Likewise, a condition such as hypothyroidism, which is caused by low thyroid function, can lead to “profound developmental delay, but if you find it early it can be treated simply, and you end up with a normal child,” says R. Rodney Howell, a pediatrician with the University of Miami School of Medicine, and chair of the committee.

The value of screening goes beyond treatment, Waisbren says. “Part of it is knowing what your child has, so that the child is spared 10 to 15 painful tests to find out what’s wrong,” she says. “In our studies, we’ve found that children with these disorders often have five or six hospitalizations before they’re diagnosed.”

Uniform screening has become easier with the advent of an analytical technique that emerged in the late 1990s. The technique, called tandem mass spectrometry, makes it possible to screen for a number of conditions at the same time, and for the same cost. The test is rapid and each tandem mass spectrometry machine can handle blood samples from as many as 100,000 babies a year.

The machines cost in the range of $300,000, and testing requires at least one machine, and a back-up machine in case one breaks down. Some states avoid or delay their machine purchases by sending blood samples to regional testing facilities, or testing laboratories in other states.

The cost for screening is the same no matter how many tests included. The machines can be programmed now to screen for about 60 conditions. Each state specifies the conditions for which it wants reports, and sets its own fees.

Currently the fees range from $10 to $139, says Bradford Therrell, director of the National Newborn Screening and Genetics Resource Center in San Antonio, Texas. Many states use the fees to help pay for a range of services. Others do not charge a fee, but pay for the services with funds from other sources.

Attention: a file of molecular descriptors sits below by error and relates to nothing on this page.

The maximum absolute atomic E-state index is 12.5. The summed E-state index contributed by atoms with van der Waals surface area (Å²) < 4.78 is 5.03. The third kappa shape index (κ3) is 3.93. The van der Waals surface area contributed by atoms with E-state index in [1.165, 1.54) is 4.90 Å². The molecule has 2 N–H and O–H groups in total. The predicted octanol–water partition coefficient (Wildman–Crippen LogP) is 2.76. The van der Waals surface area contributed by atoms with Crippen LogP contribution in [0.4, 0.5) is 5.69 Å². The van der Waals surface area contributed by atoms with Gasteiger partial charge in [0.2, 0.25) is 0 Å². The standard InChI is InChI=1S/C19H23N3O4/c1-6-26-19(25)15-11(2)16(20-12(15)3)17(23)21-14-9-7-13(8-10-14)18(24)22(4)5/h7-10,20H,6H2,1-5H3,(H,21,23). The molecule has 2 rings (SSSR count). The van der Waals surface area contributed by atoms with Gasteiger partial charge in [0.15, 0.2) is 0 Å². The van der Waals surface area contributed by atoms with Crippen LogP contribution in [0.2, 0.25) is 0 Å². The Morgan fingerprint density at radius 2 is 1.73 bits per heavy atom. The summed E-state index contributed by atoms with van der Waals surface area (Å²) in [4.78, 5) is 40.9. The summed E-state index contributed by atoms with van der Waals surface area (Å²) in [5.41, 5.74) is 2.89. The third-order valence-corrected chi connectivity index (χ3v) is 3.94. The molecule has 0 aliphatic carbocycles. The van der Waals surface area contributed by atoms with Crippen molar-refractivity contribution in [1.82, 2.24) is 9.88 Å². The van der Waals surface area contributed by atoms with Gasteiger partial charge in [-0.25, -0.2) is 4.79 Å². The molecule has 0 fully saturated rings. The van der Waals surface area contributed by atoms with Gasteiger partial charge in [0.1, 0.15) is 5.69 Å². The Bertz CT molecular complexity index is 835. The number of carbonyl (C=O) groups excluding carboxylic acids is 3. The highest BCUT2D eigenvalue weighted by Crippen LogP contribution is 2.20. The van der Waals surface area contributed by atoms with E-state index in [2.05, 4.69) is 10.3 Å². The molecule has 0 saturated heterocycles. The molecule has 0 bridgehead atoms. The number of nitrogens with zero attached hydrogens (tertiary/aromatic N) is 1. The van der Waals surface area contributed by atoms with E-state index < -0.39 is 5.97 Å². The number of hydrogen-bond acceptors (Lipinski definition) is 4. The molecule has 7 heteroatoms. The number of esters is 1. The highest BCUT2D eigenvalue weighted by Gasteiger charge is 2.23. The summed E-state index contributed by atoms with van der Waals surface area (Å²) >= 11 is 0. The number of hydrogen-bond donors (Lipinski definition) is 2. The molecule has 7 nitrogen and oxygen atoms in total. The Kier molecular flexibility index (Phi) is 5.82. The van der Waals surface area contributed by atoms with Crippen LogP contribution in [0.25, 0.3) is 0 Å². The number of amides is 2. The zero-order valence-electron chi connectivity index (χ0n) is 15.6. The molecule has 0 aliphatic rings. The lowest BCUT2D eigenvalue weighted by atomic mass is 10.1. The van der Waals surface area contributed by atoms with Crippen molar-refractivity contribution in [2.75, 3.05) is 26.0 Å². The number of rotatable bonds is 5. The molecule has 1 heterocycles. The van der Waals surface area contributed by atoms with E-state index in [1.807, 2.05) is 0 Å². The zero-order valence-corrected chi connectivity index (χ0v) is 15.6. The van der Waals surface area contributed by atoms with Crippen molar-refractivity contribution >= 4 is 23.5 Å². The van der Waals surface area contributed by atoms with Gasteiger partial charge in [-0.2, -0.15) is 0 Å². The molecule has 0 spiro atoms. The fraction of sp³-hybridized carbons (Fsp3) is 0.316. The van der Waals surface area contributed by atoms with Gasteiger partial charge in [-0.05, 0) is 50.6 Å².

Therrell says states report that funding limitations are the main reason they have not yet expanded their screening program. Most patients are responsible for the fees. For states with a large number of Medicaid patients, however, the bill escalates quickly because the states split the Medicaid costs with the federal government.

Adding conditions also increases clinical expenses. Once the screening test indicates a baby may have one of the biochemical conditions, the baby’s doctor must be notified, the baby must be found and brought back to a hospital capable of performing more diagnostic tests, and then evaluated and followed up. At a minimum, expanded screening implies the need for sufficient clinical services and trained staff, if only for retesting and assessment, Therrell says.

Even as the report passes through set approval channels, “there is a lot of action pushing the Secretary to go forward,” Howell says. He cites the well-informed and well-connected lobby of groups advocating for specific disorders, which urge both adoption of the uniform screening panel, and Congressional funding for follow up, data collection, and research. He also notes the influence of the March of Dimes, which has announced support for the expanded newborn screening program.

In 2000, when the March of Dimes recommended that states routinely screen for nine biochemical conditions, a number of states expanded their screening program to include all nine.

“I can assure you that our recommendation will translate into advocacy efforts at the state and federal levels to encourage states to implement these guidelines,” says Nancy Green, medical director for the March of Dimes. “Even if the federal government doesn’t embrace it as a mandate, we have determined that we should.”

For information on newborn screening programs, go to the National Newborn Screening and Genetics Resource Center.